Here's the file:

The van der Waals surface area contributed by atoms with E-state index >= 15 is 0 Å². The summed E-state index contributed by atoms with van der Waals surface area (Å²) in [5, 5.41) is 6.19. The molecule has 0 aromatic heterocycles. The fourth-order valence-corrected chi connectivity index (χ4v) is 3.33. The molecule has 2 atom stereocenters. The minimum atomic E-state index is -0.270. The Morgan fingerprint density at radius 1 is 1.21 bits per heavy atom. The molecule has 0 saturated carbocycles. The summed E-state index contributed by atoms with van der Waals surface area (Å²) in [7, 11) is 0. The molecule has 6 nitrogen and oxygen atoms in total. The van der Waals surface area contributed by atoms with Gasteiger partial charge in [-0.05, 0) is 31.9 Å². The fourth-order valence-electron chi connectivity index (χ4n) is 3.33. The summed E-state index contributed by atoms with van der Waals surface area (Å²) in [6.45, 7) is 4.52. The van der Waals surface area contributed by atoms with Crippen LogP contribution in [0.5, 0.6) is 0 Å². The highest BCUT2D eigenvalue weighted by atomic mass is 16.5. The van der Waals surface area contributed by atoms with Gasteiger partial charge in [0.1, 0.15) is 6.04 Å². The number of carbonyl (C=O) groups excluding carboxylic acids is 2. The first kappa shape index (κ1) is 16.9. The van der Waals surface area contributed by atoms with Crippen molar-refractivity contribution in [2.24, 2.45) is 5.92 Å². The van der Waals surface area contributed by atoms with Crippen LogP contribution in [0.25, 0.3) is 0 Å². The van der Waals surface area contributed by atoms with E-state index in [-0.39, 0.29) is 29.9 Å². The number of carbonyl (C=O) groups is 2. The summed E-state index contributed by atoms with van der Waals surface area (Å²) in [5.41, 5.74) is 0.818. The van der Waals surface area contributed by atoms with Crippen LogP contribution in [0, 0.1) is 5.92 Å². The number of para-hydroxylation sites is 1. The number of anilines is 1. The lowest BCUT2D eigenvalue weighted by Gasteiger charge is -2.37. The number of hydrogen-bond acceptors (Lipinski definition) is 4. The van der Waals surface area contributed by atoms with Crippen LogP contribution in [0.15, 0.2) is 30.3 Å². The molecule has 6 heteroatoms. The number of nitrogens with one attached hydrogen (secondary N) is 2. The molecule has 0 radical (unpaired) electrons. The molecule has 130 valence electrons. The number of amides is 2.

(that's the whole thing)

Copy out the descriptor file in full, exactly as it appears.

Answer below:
The van der Waals surface area contributed by atoms with E-state index >= 15 is 0 Å². The summed E-state index contributed by atoms with van der Waals surface area (Å²) in [5, 5.41) is 6.19. The molecule has 0 aromatic heterocycles. The fourth-order valence-corrected chi connectivity index (χ4v) is 3.33. The molecule has 2 atom stereocenters. The minimum atomic E-state index is -0.270. The Morgan fingerprint density at radius 1 is 1.21 bits per heavy atom. The molecule has 0 saturated carbocycles. The summed E-state index contributed by atoms with van der Waals surface area (Å²) in [7, 11) is 0. The molecule has 6 nitrogen and oxygen atoms in total. The van der Waals surface area contributed by atoms with Gasteiger partial charge in [-0.05, 0) is 31.9 Å². The fourth-order valence-electron chi connectivity index (χ4n) is 3.33. The summed E-state index contributed by atoms with van der Waals surface area (Å²) in [6.45, 7) is 4.52. The van der Waals surface area contributed by atoms with Crippen LogP contribution in [0.5, 0.6) is 0 Å². The highest BCUT2D eigenvalue weighted by atomic mass is 16.5. The van der Waals surface area contributed by atoms with Gasteiger partial charge in [0.1, 0.15) is 6.04 Å². The number of carbonyl (C=O) groups excluding carboxylic acids is 2. The first kappa shape index (κ1) is 16.9. The van der Waals surface area contributed by atoms with Crippen molar-refractivity contribution in [2.24, 2.45) is 5.92 Å². The van der Waals surface area contributed by atoms with Crippen LogP contribution in [0.25, 0.3) is 0 Å². The van der Waals surface area contributed by atoms with E-state index in [-0.39, 0.29) is 29.9 Å². The number of carbonyl (C=O) groups is 2. The summed E-state index contributed by atoms with van der Waals surface area (Å²) in [5.41, 5.74) is 0.818. The van der Waals surface area contributed by atoms with Crippen LogP contribution in [0, 0.1) is 5.92 Å². The number of para-hydroxylation sites is 1. The number of anilines is 1. The lowest BCUT2D eigenvalue weighted by Gasteiger charge is -2.37. The number of hydrogen-bond acceptors (Lipinski definition) is 4. The van der Waals surface area contributed by atoms with Crippen LogP contribution in [0.15, 0.2) is 30.3 Å². The molecule has 6 heteroatoms. The number of nitrogens with one attached hydrogen (secondary N) is 2. The molecule has 0 radical (unpaired) electrons. The molecule has 130 valence electrons. The number of amides is 2.